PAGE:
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State Attorney General Lori Swanson and the U.S. Drug Enforcement Administration are encouraging Minnesota residents to participate in the 13th National Prescription Drug Take Back Day on Saturday by ridding their homes of unused, unneeded or expired prescription painkillers and other medications.
"Deaths from prescription painkiller abuse and other opioids continue to rise in Minnesota, and most people who abuse prescription drugs get them from friends or family members. The best way to keep prescription drugs from being abused or diverted is to safely dispose of them as soon as they are no longer needed," Swanson said in a news release.
Disposing of unneeded medications is particularly important given the connection between prescription drug abuse and use of other illicit opioids like heroin, she said. About 80 percent of heroin users first abuse prescription drugs.
"The National Prescription Take Back Initiative provides the perfect opportunity to safely dispose of unwanted and potentially dangerous medications before they can be abused, often with deadly consequences," said Kenneth Solek, assistant special agent in charge of the DEA's Minneapolis-St Paul district office.
The only way to help prevent drug dependence and abuse is to limit the numbers of opioids, and encourage responsible prescribing by physicians and other providers, said Dr. Heather Bell of Little Falls.
"This decreases the access to controlled substances in people's homes because we know the first exposure many people have to narcotics is through friends and family. Drug take back days are an extremely important step in minimizing opioid abuse and primarily diversion," she said. "By bringing unused medications to drop boxes or events like take-backs, it helps eliminate unused medications that have the potential to be diverted."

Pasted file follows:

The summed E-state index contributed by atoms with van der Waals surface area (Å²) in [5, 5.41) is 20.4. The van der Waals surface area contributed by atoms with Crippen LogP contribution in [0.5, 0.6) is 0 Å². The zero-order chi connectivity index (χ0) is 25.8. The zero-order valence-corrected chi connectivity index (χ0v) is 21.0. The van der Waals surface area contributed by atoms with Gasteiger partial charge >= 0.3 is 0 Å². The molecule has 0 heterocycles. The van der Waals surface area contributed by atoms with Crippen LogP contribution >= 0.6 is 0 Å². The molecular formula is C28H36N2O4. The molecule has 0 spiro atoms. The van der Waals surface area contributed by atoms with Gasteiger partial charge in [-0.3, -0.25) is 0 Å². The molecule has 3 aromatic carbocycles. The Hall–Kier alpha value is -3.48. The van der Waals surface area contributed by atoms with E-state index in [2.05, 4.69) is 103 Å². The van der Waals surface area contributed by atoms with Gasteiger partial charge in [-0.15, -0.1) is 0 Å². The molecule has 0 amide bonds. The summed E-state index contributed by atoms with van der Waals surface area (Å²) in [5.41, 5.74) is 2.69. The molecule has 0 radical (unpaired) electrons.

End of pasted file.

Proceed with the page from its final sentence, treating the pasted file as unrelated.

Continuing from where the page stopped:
Take Back Day is sponsored by the DEA, and the agency hosts two take back days each year, one in the spring and one in the fall. The DEA reports that, since 2010, more than 3,601 tons of prescription medications have been collected and disposed of at Take Back events across the country.
Take Back Day events will be held in more than 100 locations across the state on Saturday. Most events run from 10 a.m. to 2 p.m.
Even if a law enforcement agency in a particular community is not hosting an event on Take Back Day, many agencies and pharmacies have drug-collection receptacles that are available year round. An interactive map with permanent disposal locations across the state is available at doseofreality.mn.gov/drug-takeback/find-a-take-back-location/.